Court told of rift in battle over £7m will

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The stepdaughter of a wealthy lawyer whose fortune is the subject of a High Court dispute claimed yesterday that he had endured a "strained relationship" with his own children.

The stepdaughter of a wealthy lawyer whose fortune is the subject of a High Court dispute claimed yesterday that he had endured a "strained relationship" with his own children.

Nathalie Walker, whose step-father Richard Sherrington bequeathed his entire fortune to her mother, his second wife, Yvonne, made the claim in a witness statement during the High Court hearing.

Miss Walker, a doctor in plant ecology, also described how she used legal manuals to draw up a new will for Mr Sherrington seven weeks before his death in a car crash in October 2001.

Mr Sherrington, 56, who ran the north London law firm that bears his name and the loan company Barex Brokers, left a personal fortune estimated at £7m after payments of debts on his £10m estate.

While his estate was bequeathed to his second wife Yvonne, his three children from his first marriage were left nothing, which they claimed was in breach of promises made by their father.

His children Dahlia, 30, Donna, 27, and Ramon, 21, subsequently launched legal action claiming that the contents of the will were "suspicious" and are urging the High Court to challenge its validity.

Yesterday, the court heard how his stepdaughter Miss Walker was acutely aware of apparent tensions between her father and the children from his previous marriage.

However, she claimed that her mother had urged her husband to "mend bridges" as far as possible in terms of his relationships with them.

"I think that I was aware almost from the very start of my acquaintance with the deceased that he had a strained relationship with his own children, particularly his two daughters," she said in her evidence. "The most startling thing was that they did not come to the wedding, even though it was a big occasion."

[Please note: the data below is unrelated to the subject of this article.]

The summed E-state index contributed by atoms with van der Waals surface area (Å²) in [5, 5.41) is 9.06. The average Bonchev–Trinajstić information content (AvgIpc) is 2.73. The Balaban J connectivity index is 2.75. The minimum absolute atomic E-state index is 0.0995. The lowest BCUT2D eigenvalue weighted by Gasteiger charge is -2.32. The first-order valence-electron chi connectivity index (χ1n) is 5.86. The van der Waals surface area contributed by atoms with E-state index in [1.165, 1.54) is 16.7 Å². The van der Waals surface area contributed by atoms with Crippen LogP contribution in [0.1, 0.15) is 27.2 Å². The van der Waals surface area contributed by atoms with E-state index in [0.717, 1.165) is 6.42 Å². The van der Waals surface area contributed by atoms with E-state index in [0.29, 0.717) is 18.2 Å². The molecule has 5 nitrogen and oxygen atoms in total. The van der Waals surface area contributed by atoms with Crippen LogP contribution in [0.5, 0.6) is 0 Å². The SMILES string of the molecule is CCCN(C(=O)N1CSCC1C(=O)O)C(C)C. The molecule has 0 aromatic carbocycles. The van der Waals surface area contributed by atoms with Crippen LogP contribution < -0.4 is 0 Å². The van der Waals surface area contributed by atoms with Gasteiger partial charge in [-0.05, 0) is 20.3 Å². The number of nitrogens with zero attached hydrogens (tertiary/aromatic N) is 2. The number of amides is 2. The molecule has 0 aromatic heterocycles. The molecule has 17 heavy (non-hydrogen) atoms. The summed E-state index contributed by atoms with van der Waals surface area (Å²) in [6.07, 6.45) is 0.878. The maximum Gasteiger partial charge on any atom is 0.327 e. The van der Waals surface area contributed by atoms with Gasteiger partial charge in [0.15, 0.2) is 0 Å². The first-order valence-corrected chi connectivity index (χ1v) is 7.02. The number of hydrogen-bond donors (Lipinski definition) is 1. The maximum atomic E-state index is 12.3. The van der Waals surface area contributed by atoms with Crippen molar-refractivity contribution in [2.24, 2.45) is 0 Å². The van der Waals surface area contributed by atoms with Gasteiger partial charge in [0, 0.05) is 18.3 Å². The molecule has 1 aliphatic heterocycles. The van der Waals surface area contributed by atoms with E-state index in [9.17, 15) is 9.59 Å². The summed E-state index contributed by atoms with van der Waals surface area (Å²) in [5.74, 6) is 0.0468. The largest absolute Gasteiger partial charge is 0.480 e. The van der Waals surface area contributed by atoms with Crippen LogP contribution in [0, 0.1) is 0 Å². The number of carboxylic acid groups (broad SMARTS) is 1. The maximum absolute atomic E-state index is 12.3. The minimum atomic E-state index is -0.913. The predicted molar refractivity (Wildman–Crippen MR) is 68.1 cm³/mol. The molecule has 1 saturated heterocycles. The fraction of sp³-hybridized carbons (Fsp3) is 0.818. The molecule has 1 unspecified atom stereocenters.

Miss Walker claimed that she was the first person to ask her mother whether the couple had made new wills, before they allegedly discussed the matter and decided to leave everything to each other. Under cross-examination by Elspeth Talbot Rice, representing the children, Miss Walker expressed her concern about this arrangement as it would result in the flat in which she was living in north-west London falling into the hands of her stepfather if her mother died.

When she telephoned Mr Sherrington to voice her reservations, she told the court that he reassured her that "we were just one big family".

Miss Walker claimed that her stepfather trusted his wife to look after his children if he died just as much as he would care for her children if she was the first to die.

On 7 September 2001 Miss Walker drafted a new will for Mr Sherrington leaving his entire estate to his second wife and nothing to the three children from his first marriage.

While Miss Walker admitted she had no legal qualifications, she claimed that her stepfather had encouraged her to draw up the documents and had provided her with a wills manual.

When asked why Mr Sherrington, who ran a firm of solicitors with a wills expert partner, would ask her to draft such a document, she told the court: "I was not told why. I believe he didn't want the people in the office to know about his personal things."

The hearing will continue today after a new witness contacted authorities after reading media reports of the case. The witness has been called by the children and following his evidence, Yvonne Sherrington will return to the witness box.